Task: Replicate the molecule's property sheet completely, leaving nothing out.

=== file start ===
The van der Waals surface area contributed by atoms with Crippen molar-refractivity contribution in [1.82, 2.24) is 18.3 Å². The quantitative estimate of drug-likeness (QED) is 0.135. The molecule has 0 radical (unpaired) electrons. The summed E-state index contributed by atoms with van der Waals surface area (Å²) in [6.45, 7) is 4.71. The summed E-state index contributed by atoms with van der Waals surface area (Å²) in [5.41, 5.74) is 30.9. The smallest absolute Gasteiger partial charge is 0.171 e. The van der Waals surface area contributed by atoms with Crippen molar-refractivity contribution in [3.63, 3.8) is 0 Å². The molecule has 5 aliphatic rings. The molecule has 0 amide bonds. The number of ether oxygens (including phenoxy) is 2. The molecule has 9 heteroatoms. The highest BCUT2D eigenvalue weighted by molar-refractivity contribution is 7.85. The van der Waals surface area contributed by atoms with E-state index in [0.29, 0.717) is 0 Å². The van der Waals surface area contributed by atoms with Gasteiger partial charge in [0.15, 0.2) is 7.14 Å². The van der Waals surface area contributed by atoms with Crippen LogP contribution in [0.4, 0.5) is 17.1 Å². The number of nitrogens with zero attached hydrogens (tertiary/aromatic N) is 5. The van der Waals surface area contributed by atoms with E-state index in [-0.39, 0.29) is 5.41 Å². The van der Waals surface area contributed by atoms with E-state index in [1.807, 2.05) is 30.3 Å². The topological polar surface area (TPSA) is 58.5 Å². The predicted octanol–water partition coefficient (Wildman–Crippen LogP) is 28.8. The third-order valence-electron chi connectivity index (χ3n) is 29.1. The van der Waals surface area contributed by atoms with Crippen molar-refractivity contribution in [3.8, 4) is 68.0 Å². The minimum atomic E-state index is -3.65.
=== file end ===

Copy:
The van der Waals surface area contributed by atoms with Crippen molar-refractivity contribution in [1.82, 2.24) is 18.3 Å². The quantitative estimate of drug-likeness (QED) is 0.135. The molecule has 0 radical (unpaired) electrons. The summed E-state index contributed by atoms with van der Waals surface area (Å²) in [6.45, 7) is 4.71. The summed E-state index contributed by atoms with van der Waals surface area (Å²) in [5.41, 5.74) is 30.9. The smallest absolute Gasteiger partial charge is 0.171 e. The van der Waals surface area contributed by atoms with Crippen molar-refractivity contribution in [3.63, 3.8) is 0 Å². The molecule has 5 aliphatic rings. The molecule has 0 amide bonds. The number of ether oxygens (including phenoxy) is 2. The molecule has 9 heteroatoms. The highest BCUT2D eigenvalue weighted by molar-refractivity contribution is 7.85. The van der Waals surface area contributed by atoms with E-state index in [0.29, 0.717) is 0 Å². The van der Waals surface area contributed by atoms with Gasteiger partial charge in [0.15, 0.2) is 7.14 Å². The van der Waals surface area contributed by atoms with Crippen LogP contribution in [0.4, 0.5) is 17.1 Å². The number of nitrogens with zero attached hydrogens (tertiary/aromatic N) is 5. The van der Waals surface area contributed by atoms with E-state index in [-0.39, 0.29) is 5.41 Å². The van der Waals surface area contributed by atoms with E-state index in [1.807, 2.05) is 30.3 Å². The topological polar surface area (TPSA) is 58.5 Å². The predicted octanol–water partition coefficient (Wildman–Crippen LogP) is 28.8. The third-order valence-electron chi connectivity index (χ3n) is 29.1. The van der Waals surface area contributed by atoms with Crippen molar-refractivity contribution in [3.8, 4) is 68.0 Å². The minimum atomic E-state index is -3.65.